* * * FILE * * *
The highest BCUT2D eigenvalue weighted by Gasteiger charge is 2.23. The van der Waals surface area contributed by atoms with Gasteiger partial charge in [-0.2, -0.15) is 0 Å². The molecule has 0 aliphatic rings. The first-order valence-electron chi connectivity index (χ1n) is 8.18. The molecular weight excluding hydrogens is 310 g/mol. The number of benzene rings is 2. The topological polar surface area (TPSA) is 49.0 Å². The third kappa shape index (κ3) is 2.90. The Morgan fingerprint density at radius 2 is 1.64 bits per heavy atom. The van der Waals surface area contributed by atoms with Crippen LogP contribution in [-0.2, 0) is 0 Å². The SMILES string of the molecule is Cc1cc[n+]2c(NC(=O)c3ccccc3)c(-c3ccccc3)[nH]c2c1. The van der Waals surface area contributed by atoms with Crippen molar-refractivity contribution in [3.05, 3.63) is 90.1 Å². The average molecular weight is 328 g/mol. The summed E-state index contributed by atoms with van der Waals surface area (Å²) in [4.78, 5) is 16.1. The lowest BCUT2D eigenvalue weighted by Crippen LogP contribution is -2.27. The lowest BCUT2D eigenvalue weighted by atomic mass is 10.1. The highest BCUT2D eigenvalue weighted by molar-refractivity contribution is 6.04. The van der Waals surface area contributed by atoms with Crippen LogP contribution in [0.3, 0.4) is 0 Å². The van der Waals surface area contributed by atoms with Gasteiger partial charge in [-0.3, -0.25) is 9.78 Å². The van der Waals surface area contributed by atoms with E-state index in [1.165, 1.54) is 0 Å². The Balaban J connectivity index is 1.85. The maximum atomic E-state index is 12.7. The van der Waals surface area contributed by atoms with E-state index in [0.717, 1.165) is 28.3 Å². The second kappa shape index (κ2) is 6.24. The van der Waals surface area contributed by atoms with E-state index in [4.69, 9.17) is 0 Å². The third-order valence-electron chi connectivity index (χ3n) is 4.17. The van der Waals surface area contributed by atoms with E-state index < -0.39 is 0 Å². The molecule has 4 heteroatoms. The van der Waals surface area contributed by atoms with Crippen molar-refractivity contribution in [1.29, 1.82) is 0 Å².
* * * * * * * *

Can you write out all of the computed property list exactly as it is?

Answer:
The highest BCUT2D eigenvalue weighted by Gasteiger charge is 2.23. The van der Waals surface area contributed by atoms with Gasteiger partial charge in [-0.2, -0.15) is 0 Å². The molecule has 0 aliphatic rings. The first-order valence-electron chi connectivity index (χ1n) is 8.18. The molecular weight excluding hydrogens is 310 g/mol. The number of benzene rings is 2. The topological polar surface area (TPSA) is 49.0 Å². The third kappa shape index (κ3) is 2.90. The Morgan fingerprint density at radius 2 is 1.64 bits per heavy atom. The van der Waals surface area contributed by atoms with Crippen LogP contribution in [-0.2, 0) is 0 Å². The SMILES string of the molecule is Cc1cc[n+]2c(NC(=O)c3ccccc3)c(-c3ccccc3)[nH]c2c1. The van der Waals surface area contributed by atoms with Crippen molar-refractivity contribution in [3.05, 3.63) is 90.1 Å². The average molecular weight is 328 g/mol. The summed E-state index contributed by atoms with van der Waals surface area (Å²) in [4.78, 5) is 16.1. The lowest BCUT2D eigenvalue weighted by Crippen LogP contribution is -2.27. The lowest BCUT2D eigenvalue weighted by atomic mass is 10.1. The highest BCUT2D eigenvalue weighted by molar-refractivity contribution is 6.04. The van der Waals surface area contributed by atoms with Crippen LogP contribution in [0.3, 0.4) is 0 Å². The van der Waals surface area contributed by atoms with Gasteiger partial charge in [-0.3, -0.25) is 9.78 Å². The van der Waals surface area contributed by atoms with E-state index in [1.165, 1.54) is 0 Å². The Balaban J connectivity index is 1.85. The maximum atomic E-state index is 12.7. The van der Waals surface area contributed by atoms with E-state index in [0.717, 1.165) is 28.3 Å². The second kappa shape index (κ2) is 6.24. The van der Waals surface area contributed by atoms with E-state index in [4.69, 9.17) is 0 Å². The third-order valence-electron chi connectivity index (χ3n) is 4.17. The van der Waals surface area contributed by atoms with E-state index < -0.39 is 0 Å². The molecule has 4 heteroatoms. The van der Waals surface area contributed by atoms with Crippen molar-refractivity contribution in [1.29, 1.82) is 0 Å².